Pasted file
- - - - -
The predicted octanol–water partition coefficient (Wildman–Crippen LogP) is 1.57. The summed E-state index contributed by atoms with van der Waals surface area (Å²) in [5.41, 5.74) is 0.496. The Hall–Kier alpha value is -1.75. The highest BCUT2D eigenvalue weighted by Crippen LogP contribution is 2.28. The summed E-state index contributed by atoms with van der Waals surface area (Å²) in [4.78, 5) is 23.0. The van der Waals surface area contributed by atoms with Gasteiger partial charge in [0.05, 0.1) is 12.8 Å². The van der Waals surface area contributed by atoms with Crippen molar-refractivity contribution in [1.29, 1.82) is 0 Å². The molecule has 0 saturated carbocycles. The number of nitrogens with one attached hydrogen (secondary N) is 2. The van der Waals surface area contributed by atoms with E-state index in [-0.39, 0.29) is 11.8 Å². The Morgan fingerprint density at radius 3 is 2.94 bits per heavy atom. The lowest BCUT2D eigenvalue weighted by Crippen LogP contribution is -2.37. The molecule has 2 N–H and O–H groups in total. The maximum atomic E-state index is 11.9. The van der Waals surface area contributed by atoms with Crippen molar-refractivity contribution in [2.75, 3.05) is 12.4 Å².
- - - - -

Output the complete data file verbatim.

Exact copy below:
The predicted octanol–water partition coefficient (Wildman–Crippen LogP) is 1.57. The summed E-state index contributed by atoms with van der Waals surface area (Å²) in [5.41, 5.74) is 0.496. The Hall–Kier alpha value is -1.75. The highest BCUT2D eigenvalue weighted by Crippen LogP contribution is 2.28. The summed E-state index contributed by atoms with van der Waals surface area (Å²) in [4.78, 5) is 23.0. The van der Waals surface area contributed by atoms with Gasteiger partial charge in [0.05, 0.1) is 12.8 Å². The van der Waals surface area contributed by atoms with Crippen molar-refractivity contribution in [1.29, 1.82) is 0 Å². The molecule has 0 saturated carbocycles. The number of nitrogens with one attached hydrogen (secondary N) is 2. The van der Waals surface area contributed by atoms with E-state index in [-0.39, 0.29) is 11.8 Å². The Morgan fingerprint density at radius 3 is 2.94 bits per heavy atom. The lowest BCUT2D eigenvalue weighted by Crippen LogP contribution is -2.37. The molecule has 2 N–H and O–H groups in total. The maximum atomic E-state index is 11.9. The van der Waals surface area contributed by atoms with Crippen molar-refractivity contribution in [2.75, 3.05) is 12.4 Å².